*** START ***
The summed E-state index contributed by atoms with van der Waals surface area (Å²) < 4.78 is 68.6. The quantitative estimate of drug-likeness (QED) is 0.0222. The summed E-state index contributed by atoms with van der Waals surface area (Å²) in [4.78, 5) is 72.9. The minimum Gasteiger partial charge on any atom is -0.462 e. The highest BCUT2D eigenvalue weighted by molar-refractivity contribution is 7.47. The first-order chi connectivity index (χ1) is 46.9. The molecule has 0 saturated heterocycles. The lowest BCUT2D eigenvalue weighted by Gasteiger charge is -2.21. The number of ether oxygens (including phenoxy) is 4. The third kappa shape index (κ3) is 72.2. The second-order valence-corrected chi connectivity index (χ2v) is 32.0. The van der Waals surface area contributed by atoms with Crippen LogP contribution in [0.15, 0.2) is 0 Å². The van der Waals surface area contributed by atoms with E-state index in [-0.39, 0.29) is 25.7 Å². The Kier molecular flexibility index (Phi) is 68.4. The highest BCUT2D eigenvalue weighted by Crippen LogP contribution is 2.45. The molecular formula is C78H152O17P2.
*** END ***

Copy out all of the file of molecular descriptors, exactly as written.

The summed E-state index contributed by atoms with van der Waals surface area (Å²) < 4.78 is 68.6. The quantitative estimate of drug-likeness (QED) is 0.0222. The summed E-state index contributed by atoms with van der Waals surface area (Å²) in [4.78, 5) is 72.9. The minimum Gasteiger partial charge on any atom is -0.462 e. The highest BCUT2D eigenvalue weighted by molar-refractivity contribution is 7.47. The first-order chi connectivity index (χ1) is 46.9. The molecule has 0 saturated heterocycles. The lowest BCUT2D eigenvalue weighted by Gasteiger charge is -2.21. The number of ether oxygens (including phenoxy) is 4. The third kappa shape index (κ3) is 72.2. The second-order valence-corrected chi connectivity index (χ2v) is 32.0. The van der Waals surface area contributed by atoms with Crippen LogP contribution in [0.15, 0.2) is 0 Å². The van der Waals surface area contributed by atoms with E-state index in [-0.39, 0.29) is 25.7 Å². The Kier molecular flexibility index (Phi) is 68.4. The highest BCUT2D eigenvalue weighted by Crippen LogP contribution is 2.45. The molecular formula is C78H152O17P2.